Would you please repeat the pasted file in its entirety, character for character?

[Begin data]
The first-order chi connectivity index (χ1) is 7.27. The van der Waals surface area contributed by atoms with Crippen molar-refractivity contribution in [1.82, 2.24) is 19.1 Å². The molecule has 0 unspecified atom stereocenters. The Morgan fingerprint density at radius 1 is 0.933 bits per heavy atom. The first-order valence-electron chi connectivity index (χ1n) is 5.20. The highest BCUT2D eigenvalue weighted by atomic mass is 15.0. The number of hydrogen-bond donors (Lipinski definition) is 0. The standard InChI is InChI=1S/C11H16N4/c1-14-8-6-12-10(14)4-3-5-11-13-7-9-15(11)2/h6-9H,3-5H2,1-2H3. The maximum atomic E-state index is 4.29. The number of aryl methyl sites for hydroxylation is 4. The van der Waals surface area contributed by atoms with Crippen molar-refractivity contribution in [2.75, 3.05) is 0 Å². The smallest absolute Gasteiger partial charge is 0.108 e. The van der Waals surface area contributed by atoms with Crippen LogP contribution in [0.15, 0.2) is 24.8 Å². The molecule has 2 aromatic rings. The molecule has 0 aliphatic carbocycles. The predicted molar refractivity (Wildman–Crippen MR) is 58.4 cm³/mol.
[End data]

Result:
The first-order chi connectivity index (χ1) is 7.27. The van der Waals surface area contributed by atoms with Crippen molar-refractivity contribution in [1.82, 2.24) is 19.1 Å². The molecule has 0 unspecified atom stereocenters. The Morgan fingerprint density at radius 1 is 0.933 bits per heavy atom. The first-order valence-electron chi connectivity index (χ1n) is 5.20. The highest BCUT2D eigenvalue weighted by atomic mass is 15.0. The number of hydrogen-bond donors (Lipinski definition) is 0. The standard InChI is InChI=1S/C11H16N4/c1-14-8-6-12-10(14)4-3-5-11-13-7-9-15(11)2/h6-9H,3-5H2,1-2H3. The maximum atomic E-state index is 4.29. The number of aryl methyl sites for hydroxylation is 4. The van der Waals surface area contributed by atoms with Crippen molar-refractivity contribution in [2.75, 3.05) is 0 Å². The smallest absolute Gasteiger partial charge is 0.108 e. The van der Waals surface area contributed by atoms with Crippen LogP contribution in [0.15, 0.2) is 24.8 Å². The molecule has 2 aromatic rings. The molecule has 0 aliphatic carbocycles. The predicted molar refractivity (Wildman–Crippen MR) is 58.4 cm³/mol.